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Is The Day Of Reason Declaration Reasonable?

The Secular Coalition is bragging about its success in convincing Rhode Island Governor Lincoln Chafee to sign this year’s Day Of Reason Declaration.

Something about the idea of a Declaration of a Day of Reason, however, strikes me as not very well-reasoned.

For one thing, the declaration states that we need more reason because, “the application of reason, more than any other means, has proven offer hope for human survival…” The fact is, though, that the world is not at all suffering from a dearth of human capability for survival. The Earth’s human population is not going down. Actually, human survival has become so prevalent that it’s created an ecological crisis in the biosphere. So, a person applying logical reason would conclude that, if reason is causally associated with improved human survival, what we need is less reason, not more of it.

The Declaration also states that “it is the duty and responsibility of every citizen to promote the development and application of reason”. Let’s accept this point, for the sake of argument. What has not been established is that governmental declarations in favor of particular ideas are effective means for the development and application of those ideas. We don’t have any reason to believe that declarations about reason will increase the amount of reasonable thinking among citizens. In fact, the long history of governmental declarations of days of awareness shows that these declarations do not have a measurable effect on the way that people in general think, feel or act.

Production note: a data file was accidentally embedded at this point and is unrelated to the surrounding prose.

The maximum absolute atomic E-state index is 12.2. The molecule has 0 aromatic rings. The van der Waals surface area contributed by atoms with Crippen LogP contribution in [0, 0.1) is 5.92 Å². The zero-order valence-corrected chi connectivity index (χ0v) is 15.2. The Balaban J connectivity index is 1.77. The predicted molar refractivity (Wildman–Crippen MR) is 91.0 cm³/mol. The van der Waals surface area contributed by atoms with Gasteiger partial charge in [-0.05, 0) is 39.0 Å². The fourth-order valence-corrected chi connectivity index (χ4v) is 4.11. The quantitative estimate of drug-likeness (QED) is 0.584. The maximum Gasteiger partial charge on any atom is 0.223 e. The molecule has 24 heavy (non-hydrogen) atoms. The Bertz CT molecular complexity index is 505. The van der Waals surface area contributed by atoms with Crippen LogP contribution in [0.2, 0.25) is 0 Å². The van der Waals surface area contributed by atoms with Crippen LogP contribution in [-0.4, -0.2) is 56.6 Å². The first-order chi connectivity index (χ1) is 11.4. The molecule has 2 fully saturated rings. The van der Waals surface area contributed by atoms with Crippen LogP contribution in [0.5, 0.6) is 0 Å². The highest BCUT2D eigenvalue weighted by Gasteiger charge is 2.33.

What government declarations do achieve is the creation of a feeling of satisfaction among members of the organizations who agitate for the declarations. The declarations make activists feel that they have been listened to, and emotionally validated. As one of these declarations, the Declaration of a Day of Reason is itself motivated by emotion, not reason.

If reason is so powerful and positive, as the Secular Coalition claims, why didn’t the group use reasonable means to promote its message of reason? Why didn’t the Secular Coalition hold a debate, or issue a position paper?

The Secular Coalition seems to hold reason as an abstract ideal, while simultaneously pursuing non-rational goals, using non-rational means. Given that the Secular Coalition doesn’t actual hold to behavior shaped by the dictates of reason, and can’t even communicate a declaration about reason in a reasoned manner, it seems unfair for the Coalition to claim to stand as a representative of reason in American society, and to condemn the unreasonable behavior of others.

Getting the Declaration of the Day of Reason really isn’t much of a victory. Rather than celebrating, the Secular Coalition would do well to step back and apply some reason, thinking through an approach that has a greater likelihood of creating change, rather than just creating a feel-good event.

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